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“Exploring data-work in healthcare” is a workshop organized within Coop2016, the 12th International Conference on the Design of Collaborative Systems. 

Data and information have long been a central concern in studies of IT systems in healthcare, since they are an essential part of how coordination, cooperation, and communication are accomplished between co-operating occupations and units in healthcare. These systems have typically been produced by and for clinical and administrative personnel, the producers and primary consumers of the data managed through those systems.

However, two new trends are emerging. Firstly, consumer health informatics has provided laypeople and patients with tools to collect, manage and share bodily parameters, whose measurement once required medical equipment and expertise. The envisioned potential of these data to inform healthcare research and measure quality and outcome of treatment and care has generated much interest and efforts to link and integrate data from the civic, public sphere with clinical data.

Secondly, healthcare managers and policymakers are increasingly interested in accessing and reusing health-data generated from various healthcare IT systems to evaluate performances, redesign services and allocate funding. This may both shape how new ICT systems in healthcare are designed, for instance through increased efforts of structuring the content as well as an increased concern among clinicians how the data they have collected will be used for a range of different purposes.

Accordingly, the landscape of healthcare data-work is undergoing a great transformation. Once generated for strictly clinical reasons, health-data are now increasingly expected to flow across institutional boundaries to be re-used for purposes different from the ones that led to their generation [1]. This circulation of information may require new hybrid technologies [2], additional or new kinds [3], as well as to aggregate, analyze and present it in meaningful ways [4], not to mention that some actors may claim ownerships and restrict its circulation [5].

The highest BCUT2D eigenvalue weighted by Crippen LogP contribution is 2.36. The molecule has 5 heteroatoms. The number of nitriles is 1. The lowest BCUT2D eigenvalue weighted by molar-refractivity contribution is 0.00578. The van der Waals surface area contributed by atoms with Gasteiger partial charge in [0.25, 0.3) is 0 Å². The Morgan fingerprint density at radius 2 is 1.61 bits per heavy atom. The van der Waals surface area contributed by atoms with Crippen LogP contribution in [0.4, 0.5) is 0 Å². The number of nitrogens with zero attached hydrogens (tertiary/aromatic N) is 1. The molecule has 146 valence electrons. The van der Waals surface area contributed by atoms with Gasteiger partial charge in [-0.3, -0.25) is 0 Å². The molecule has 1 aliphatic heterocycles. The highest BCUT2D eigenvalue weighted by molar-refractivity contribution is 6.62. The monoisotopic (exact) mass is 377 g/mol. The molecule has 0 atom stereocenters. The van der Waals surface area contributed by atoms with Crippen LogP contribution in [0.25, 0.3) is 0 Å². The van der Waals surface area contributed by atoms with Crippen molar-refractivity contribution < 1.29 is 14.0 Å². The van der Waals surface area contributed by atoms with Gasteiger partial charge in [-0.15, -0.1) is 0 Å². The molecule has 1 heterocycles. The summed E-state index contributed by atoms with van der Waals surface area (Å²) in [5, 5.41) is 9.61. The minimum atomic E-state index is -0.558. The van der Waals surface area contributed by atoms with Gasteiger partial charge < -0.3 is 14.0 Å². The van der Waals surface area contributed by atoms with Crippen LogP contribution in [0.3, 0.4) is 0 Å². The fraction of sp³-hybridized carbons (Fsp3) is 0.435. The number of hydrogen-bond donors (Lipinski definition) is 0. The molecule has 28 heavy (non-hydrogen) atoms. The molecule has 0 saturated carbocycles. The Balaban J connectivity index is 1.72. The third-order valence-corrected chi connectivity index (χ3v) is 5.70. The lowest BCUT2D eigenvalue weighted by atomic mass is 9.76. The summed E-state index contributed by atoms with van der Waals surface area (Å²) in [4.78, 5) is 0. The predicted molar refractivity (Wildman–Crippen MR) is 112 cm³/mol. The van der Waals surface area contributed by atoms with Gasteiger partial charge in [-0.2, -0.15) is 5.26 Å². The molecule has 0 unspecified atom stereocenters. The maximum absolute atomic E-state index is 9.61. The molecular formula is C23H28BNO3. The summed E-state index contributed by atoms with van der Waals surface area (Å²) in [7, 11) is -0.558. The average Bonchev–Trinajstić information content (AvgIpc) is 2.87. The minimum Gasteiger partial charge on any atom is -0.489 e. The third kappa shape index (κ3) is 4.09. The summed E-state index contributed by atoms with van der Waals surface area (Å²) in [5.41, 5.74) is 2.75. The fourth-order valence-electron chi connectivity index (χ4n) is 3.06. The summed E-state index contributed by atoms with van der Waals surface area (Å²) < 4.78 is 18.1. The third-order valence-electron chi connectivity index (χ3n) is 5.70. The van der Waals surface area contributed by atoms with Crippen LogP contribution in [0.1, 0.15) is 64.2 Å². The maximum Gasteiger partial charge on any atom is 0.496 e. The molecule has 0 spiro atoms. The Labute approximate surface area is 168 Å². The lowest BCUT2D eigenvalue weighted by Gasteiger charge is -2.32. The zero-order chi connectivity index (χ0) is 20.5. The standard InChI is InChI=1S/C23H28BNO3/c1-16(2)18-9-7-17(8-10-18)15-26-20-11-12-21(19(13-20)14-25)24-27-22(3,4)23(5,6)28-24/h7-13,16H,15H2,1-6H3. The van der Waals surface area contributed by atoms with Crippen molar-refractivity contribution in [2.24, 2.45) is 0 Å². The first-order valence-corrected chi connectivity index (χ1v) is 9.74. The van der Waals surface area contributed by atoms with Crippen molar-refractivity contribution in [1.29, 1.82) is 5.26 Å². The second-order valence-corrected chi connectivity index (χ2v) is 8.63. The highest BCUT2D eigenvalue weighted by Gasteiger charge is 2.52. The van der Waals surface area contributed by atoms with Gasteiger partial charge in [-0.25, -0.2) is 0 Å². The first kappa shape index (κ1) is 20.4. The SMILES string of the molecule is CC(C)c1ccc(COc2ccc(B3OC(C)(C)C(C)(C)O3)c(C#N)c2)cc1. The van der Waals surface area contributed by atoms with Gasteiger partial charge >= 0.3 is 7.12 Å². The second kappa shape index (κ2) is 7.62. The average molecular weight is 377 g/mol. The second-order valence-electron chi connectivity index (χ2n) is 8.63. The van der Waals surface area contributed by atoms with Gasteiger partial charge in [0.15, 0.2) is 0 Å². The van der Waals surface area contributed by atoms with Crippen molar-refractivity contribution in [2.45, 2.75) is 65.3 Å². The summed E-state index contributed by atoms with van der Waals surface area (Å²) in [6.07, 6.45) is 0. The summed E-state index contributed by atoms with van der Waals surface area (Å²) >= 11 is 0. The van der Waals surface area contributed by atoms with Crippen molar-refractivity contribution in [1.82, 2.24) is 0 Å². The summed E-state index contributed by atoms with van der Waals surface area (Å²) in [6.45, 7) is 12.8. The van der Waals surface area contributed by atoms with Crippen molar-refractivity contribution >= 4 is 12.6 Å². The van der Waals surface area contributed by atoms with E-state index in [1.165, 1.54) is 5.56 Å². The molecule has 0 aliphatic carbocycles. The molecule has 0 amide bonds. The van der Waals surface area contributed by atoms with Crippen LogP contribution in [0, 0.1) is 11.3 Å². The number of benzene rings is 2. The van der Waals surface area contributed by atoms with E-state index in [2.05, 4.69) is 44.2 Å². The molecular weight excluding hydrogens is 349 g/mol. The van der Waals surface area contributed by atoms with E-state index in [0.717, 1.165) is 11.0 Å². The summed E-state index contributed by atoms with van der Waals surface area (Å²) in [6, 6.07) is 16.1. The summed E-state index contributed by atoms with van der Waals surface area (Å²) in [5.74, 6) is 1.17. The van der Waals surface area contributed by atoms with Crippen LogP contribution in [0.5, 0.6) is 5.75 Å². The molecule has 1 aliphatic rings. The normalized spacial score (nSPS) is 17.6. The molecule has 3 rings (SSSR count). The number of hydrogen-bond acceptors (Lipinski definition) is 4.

This workshop focuses on the challenges and the complexities involved in making sense of health data as different actors, in different times and under diverse constraints use them for various purposes.

Topics of interest include, but are not limited to: data standardization or re-classification across institutional boundaries, re-use of clinical data; design of artifacts and infrastructures; politics of “algorithmic” data interpretation; new forms of healthcare data-work, including new occupations, visualization of healthcare data.


  1. Pedersen, R., Ellingsen, G.: The Electronic Patient Record – sufficient quality for clinical research? ECIS 2011Proceedings. Paper 274.
  2. Cabitza, F., Simone, C., De Michelis, G.: User-driven prioritization of features for a prospective InterPersonal Health Record: perceptions from the Italian context. Computers in biology and medicine 59 (2015) 202-210.
  3. Berg, M., Goorman. E.: The contextual nature of medical information. International journal of medical informatics 56 (1999) 51-60.
  4. Bossen, C., Groth Jensen L., Witt, F.: Medical secretaries' care of records: the cooperative work of a non-clinical group. Proceedings of the ACM 2012 conference on Computer Supported Cooperative Work. ACM (2012).
  5. Piras, E.M., Zanutto, A.: "One day it will be you who tells us doctors what to do!". Exploring the" Personal" of PHR in paediatric diabetes management. IT & People 27 (2014) 421-439.

Interested attendees are requested to submit a short position paper (2 – 4 pages, max. 2000 words according to the Springer template). Send your paper to all the organizers (see contacts). Accepted contributions will be published on the workshop website.